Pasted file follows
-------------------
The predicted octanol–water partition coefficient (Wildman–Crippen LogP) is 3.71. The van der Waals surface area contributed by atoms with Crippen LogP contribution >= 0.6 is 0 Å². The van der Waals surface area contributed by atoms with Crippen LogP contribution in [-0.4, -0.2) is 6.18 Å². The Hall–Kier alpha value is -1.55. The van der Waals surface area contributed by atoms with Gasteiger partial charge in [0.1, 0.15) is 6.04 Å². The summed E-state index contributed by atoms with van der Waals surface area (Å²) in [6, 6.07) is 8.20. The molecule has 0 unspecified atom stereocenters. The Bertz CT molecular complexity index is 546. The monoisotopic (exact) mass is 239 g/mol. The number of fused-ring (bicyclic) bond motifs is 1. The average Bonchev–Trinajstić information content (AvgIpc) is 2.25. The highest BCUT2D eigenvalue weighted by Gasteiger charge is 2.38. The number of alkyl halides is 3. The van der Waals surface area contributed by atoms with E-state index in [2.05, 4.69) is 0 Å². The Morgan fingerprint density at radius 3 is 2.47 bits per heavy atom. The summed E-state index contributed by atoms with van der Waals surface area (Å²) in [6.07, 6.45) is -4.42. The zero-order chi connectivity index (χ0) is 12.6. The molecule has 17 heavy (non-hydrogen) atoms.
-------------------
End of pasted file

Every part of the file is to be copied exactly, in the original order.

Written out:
The predicted octanol–water partition coefficient (Wildman–Crippen LogP) is 3.71. The van der Waals surface area contributed by atoms with Crippen LogP contribution >= 0.6 is 0 Å². The van der Waals surface area contributed by atoms with Crippen LogP contribution in [-0.4, -0.2) is 6.18 Å². The Hall–Kier alpha value is -1.55. The van der Waals surface area contributed by atoms with Gasteiger partial charge in [0.1, 0.15) is 6.04 Å². The summed E-state index contributed by atoms with van der Waals surface area (Å²) in [6, 6.07) is 8.20. The molecule has 0 unspecified atom stereocenters. The Bertz CT molecular complexity index is 546. The monoisotopic (exact) mass is 239 g/mol. The number of fused-ring (bicyclic) bond motifs is 1. The average Bonchev–Trinajstić information content (AvgIpc) is 2.25. The highest BCUT2D eigenvalue weighted by Gasteiger charge is 2.38. The number of alkyl halides is 3. The van der Waals surface area contributed by atoms with E-state index in [2.05, 4.69) is 0 Å². The Morgan fingerprint density at radius 3 is 2.47 bits per heavy atom. The summed E-state index contributed by atoms with van der Waals surface area (Å²) in [6.07, 6.45) is -4.42. The zero-order chi connectivity index (χ0) is 12.6. The molecule has 17 heavy (non-hydrogen) atoms.